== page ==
Non Commissioned Officer A person who holds an official position or office by virtue of being promoted above the rank of private (or equivalent). That is to say, a Lance Corporal, Corporal, Sergeant (or equivalent) holds an official position of authority by virtue of their rank, but do not hold a 'warrant' or 'commission' to wield that authority.
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 OC Officer Commanding. In the Army, this is usually person who commands a sub-unit and normally refers to a sub-unit of company size or equivalent and is usually of Major rank. The Commanding Officer (CO) on the other hand is the unit commander and is usually a Lieutenant Colonel. (The opposite is true of the Air Force where the OC is the unit commander and the CO is a sub-unit commander).
 Officer A person who holds an official post or office. There are three types of officer: A commissioned officer, a warrant officer and a non-commissioned officer. It is most common to refer to commissioned officers simply as 'officers'.

A commissioned officer holds a 'queen's commission' or 'king's commission' to hold an office or official post. A warrant officer holds a royal warrant to hold an office or official post. A non-commissioned officer holds an office or official post by virtue of promotion above the rank of private or equivalent.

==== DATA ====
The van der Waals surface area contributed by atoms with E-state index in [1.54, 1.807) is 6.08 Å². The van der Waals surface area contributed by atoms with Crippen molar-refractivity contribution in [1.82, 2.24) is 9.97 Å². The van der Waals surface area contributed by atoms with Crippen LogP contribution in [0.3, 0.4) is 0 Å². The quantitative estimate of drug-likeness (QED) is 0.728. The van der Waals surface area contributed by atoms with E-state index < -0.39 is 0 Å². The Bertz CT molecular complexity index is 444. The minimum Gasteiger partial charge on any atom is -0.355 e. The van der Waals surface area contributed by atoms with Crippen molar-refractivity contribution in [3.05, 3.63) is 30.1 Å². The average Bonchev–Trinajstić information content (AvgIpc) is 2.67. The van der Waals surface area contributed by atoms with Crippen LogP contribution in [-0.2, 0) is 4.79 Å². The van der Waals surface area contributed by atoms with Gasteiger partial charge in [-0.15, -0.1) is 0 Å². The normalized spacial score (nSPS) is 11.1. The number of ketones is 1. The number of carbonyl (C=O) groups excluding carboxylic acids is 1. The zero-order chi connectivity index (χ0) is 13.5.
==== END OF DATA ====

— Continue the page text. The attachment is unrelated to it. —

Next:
Order of Battle  
 Other Ranks or O.R.s A term used to describe all military personnel who do not hold commissioned officer status. In the US, the term is Enlisted personnel. In some instances, it excludes all Warrant Officers and Non-Commissioned Officers... but usually only two delineations are made; Officers and O.R.s. In the navy, the term used is Ratings. In the Air Force, the common term is 'Troops'.
 Over the top To leave the protection of a trench (or other defensive feature) and advance towards the enemy by climbing over the parapet. (See parapet. See 'Hop the bags'.)
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 Parados Similar to a parapet but to the rear of the trench. It may act as protection from the rear (from a surprise attach from enemy) or it could be used to prevent silhouetting of soldiers who may be peering over the parapet (known as 'skylining' because the shapes of the soldiers are silhouetted against the skyline).